South African national rugby union coach Allister Coetzee watches during a Springboks training session. Photo: KIM LUDBROOK/EPA
JOHANNESBURG – When everything went wrong for the Springboks last year, coach Allister Coetzee was to blame.

Coetzee was blamed for selecting the wrong captain in Adriaan Strauss, it was also his fault that his management was given to him by Saru but most of all, it was all Coetzee’s fault that the Springboks lost eight of the 12 Tests they played in.

Fast forward to a year after his first Test at the reins of the Bok team, which was a maiden defeat to Ireland on home soil, and Coetzee has managed to guide the team to a win against France.

Instead of his detractors and naysayers applauding “Toetie” for the brave selections and style of play the Boks employed in beating France at Loftus Versfeld, it was the players that instead got the recognition.

I agree that the players should take a lot of credit for what we saw on the field in Pretoria, but who was the man pulling the strings in the background?

The Springboks celebrate with try scorer Ross Cronje (hidden) against France at Loftus. Photo: Gavin Barker, BackpagePix

It was Allister Coetzee.

This is not about being Coetzee’s praise singer, but giving credit where it is due.

It was Toetie who meticulously put together the training camps during the course of the Super Rugby season, it was Toetie who insisted on defence guru Brendan Venter joining his management team, it was Toetie who chose Warren Whiteley as his captain and the many new faces we saw do their thing at Loftus.

And it was Toetie who gave the players free reign to map out this new team culture that they wax lyrically about from that week they spent in Plettenberg Bay.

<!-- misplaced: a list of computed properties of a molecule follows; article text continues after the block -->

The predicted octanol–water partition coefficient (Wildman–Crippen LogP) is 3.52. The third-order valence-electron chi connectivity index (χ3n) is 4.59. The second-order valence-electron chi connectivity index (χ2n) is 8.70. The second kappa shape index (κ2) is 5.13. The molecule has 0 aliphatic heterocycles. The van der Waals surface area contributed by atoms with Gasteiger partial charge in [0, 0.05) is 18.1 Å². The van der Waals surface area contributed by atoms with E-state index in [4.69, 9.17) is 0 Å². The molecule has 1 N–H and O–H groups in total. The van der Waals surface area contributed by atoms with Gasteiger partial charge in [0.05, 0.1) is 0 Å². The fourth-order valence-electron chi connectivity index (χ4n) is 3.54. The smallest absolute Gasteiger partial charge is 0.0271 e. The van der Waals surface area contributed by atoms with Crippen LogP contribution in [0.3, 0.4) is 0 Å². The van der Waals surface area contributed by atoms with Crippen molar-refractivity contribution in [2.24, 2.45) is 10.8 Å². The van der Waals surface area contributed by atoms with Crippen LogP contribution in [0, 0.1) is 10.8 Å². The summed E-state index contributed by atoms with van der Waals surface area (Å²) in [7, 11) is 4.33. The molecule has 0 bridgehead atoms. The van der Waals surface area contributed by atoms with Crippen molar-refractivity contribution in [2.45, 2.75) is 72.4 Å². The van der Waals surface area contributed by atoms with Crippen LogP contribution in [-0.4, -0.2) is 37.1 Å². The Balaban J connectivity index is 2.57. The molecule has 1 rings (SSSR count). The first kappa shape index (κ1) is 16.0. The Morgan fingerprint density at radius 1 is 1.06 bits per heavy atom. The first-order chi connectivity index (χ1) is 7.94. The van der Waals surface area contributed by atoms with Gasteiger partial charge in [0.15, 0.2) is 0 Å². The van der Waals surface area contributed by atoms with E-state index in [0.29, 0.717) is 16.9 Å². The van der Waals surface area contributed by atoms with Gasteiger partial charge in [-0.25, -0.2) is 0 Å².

Warren Whiteley, Tendai Mtawarira and Malcolm Marx. Photo: Gavin Barker, BackpagePix

Even with the proverbial axe constantly hanging over his head and talk of this being a do-or-die series for him, Toetie has presented a brave face and fronted all of his critics, and successfully masterminded the win in the first Test.

In the aftermath of the Loftus victory, it was Toetie again who acknowledged that the team’s performance was far from perfect, but it was a step in the right direction.

I also acknowledge that Saturday’s win shouldn’t be the only barometer of Coetzee’s tumultuous tenure as Bok coach, and that the disaster of 2016 will be part of his legacy long after he has left the job.

Surely Coetzee learnt some harsh but valuable lessons from last year and unlike most of his predecessors, it doesn’t look like he will be repeating any of those this year.

Springbok hooker Malcolm Marx breaks the French defence during the Test at Loftus Versfeld in Pretoria. Picture: EPA

If we are all honest, Coetzee was never really given a fighting chance to survive, let alone be successful in his job last year.

Give the man a chance, let him show us and the rest of the rugby world what it is that he can do without bringing up his past and blaming him for the bad decisions that Saru made on his behalf last year.

On Saturday I saw the Boks take the step in the right direction, and I saw in them the resilience and fighting spirit that Coetzee has shown in his short but turmoil-filled time in the hot seat.

When things went wrong, Toetie might have been to blame, and now that things are going right for the Boks, let us give credit where it is due.


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The Star

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